Russian President Vladimir Putin (R), and Moscow' Mayor Sergey Sobyanin, (L) attend the Cosmos Pavillion Space Industry Exhibiton in Moscow on April 12, 2018.Russians celebrate the Cosmonaut Day on April 12, in honor of Yuri Gagarin's 1961 first space flight. (
Sergei Sobyanin, Mayor of Moscow, presented an employment plan for $41 million to address the shortage of jobs.
Moscow's mayor claims that around 200,000 Russians will be unemployed in the near future.
Many Western companies have begun to distance themselves from Russia, creating a shortage of jobs.
Global companies have pledged to pay their local workers even though it is not clear how long.
Moscow's mayor stated Monday that hundreds of thousands could lose their jobs if Western companies stop or withdraw their operations from Russia.
Mayor Sergei Sobyanin stated in a blog post that "according to our estimates about 200,000 people face losing their jobs."
Sobyanin stated that Moscow had approved a program to support employment worth 3.36 billion rubles (roughly $41 million) to provide temporary jobs and training for those who are not working.
Sobyanin stated that the program is expected to be beneficial for around 58,000 employees. He also noted that Russia would provide a monthly allowance and loans for small and mid-sized businesses.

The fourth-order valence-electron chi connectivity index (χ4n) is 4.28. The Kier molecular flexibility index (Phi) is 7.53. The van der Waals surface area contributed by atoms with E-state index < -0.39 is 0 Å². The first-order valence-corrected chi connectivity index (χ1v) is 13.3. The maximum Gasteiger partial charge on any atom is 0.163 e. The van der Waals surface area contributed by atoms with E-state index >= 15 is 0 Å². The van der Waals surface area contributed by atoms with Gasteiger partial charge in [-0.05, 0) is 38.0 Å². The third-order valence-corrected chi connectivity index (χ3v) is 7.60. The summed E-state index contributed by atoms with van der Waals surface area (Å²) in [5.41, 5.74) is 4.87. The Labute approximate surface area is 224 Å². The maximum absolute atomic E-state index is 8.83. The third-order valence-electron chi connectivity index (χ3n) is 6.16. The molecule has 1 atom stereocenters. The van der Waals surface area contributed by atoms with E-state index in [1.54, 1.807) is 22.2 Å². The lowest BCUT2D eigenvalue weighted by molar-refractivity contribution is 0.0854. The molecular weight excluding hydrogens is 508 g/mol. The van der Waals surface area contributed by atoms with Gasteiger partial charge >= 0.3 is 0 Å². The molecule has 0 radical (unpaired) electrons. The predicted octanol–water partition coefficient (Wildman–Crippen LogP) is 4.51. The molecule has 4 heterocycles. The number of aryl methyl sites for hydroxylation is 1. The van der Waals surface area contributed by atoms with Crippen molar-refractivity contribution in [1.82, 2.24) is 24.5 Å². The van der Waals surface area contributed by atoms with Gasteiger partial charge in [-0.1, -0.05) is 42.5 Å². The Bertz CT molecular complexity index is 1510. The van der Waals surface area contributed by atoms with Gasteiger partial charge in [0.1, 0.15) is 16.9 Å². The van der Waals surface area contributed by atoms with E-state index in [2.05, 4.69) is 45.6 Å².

Sobyanin's remarks come as Russian President Vladimir Putin continues his denial that Western sanctions have had an impact on Russia's economy.
He stated Monday that "we can now confidently state that such policy (of sanction) towards Russia has failed." "The economic blitzkrieg strategy did not work. The initiators couldn't escape the sanctions.
According to the Yale School of Management, more than 750 companies announced publicly that they would reduce their operations in Russia after the invasion of Ukraine began.
Some companies have vowed to continue paying their Russian workers, even though they are currently out of business in Russia. However, it is not clear how long they intend to keep their support.
McDonald's was one of the first major Russian businesses to pull out. The company said its closures cost it $50 million per month, while its 62,000 employees in Russia are still on the payroll. Russian state news agency RIA Novosti reported that some of the restaurants are still open due to refusals by franchisees to close them.